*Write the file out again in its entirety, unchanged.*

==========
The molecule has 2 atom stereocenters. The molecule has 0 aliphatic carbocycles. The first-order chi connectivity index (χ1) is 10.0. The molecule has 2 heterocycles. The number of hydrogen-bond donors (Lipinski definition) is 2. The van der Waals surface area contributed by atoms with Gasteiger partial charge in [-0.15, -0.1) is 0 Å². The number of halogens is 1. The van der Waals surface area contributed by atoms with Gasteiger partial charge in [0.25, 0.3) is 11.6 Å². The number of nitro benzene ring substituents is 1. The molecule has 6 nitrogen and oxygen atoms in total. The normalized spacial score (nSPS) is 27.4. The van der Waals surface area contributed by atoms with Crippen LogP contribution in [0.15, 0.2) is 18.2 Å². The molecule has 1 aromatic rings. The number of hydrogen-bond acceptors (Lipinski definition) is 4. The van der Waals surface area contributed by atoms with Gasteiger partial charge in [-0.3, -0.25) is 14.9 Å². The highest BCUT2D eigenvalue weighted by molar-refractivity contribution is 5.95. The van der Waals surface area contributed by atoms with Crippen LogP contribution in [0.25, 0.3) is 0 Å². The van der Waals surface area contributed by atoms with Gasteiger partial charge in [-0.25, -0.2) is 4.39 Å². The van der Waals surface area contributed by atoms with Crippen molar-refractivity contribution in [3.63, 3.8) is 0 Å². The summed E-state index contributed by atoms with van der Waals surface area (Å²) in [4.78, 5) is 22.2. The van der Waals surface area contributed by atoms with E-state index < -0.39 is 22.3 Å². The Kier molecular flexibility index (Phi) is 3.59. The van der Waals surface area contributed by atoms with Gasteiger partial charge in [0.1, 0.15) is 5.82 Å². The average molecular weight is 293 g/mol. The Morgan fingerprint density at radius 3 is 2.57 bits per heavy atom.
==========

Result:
The molecule has 2 atom stereocenters. The molecule has 0 aliphatic carbocycles. The first-order chi connectivity index (χ1) is 10.0. The molecule has 2 heterocycles. The number of hydrogen-bond donors (Lipinski definition) is 2. The van der Waals surface area contributed by atoms with Gasteiger partial charge in [-0.15, -0.1) is 0 Å². The number of halogens is 1. The van der Waals surface area contributed by atoms with Gasteiger partial charge in [0.25, 0.3) is 11.6 Å². The number of nitro benzene ring substituents is 1. The molecule has 6 nitrogen and oxygen atoms in total. The normalized spacial score (nSPS) is 27.4. The van der Waals surface area contributed by atoms with Crippen LogP contribution in [0.15, 0.2) is 18.2 Å². The molecule has 1 aromatic rings. The number of hydrogen-bond acceptors (Lipinski definition) is 4. The van der Waals surface area contributed by atoms with Gasteiger partial charge in [-0.3, -0.25) is 14.9 Å². The highest BCUT2D eigenvalue weighted by molar-refractivity contribution is 5.95. The van der Waals surface area contributed by atoms with Crippen LogP contribution in [0.25, 0.3) is 0 Å². The van der Waals surface area contributed by atoms with Gasteiger partial charge in [-0.25, -0.2) is 4.39 Å². The van der Waals surface area contributed by atoms with Crippen molar-refractivity contribution in [3.63, 3.8) is 0 Å². The summed E-state index contributed by atoms with van der Waals surface area (Å²) in [4.78, 5) is 22.2. The van der Waals surface area contributed by atoms with E-state index < -0.39 is 22.3 Å². The Kier molecular flexibility index (Phi) is 3.59. The van der Waals surface area contributed by atoms with Gasteiger partial charge in [0.1, 0.15) is 5.82 Å². The average molecular weight is 293 g/mol. The Morgan fingerprint density at radius 3 is 2.57 bits per heavy atom.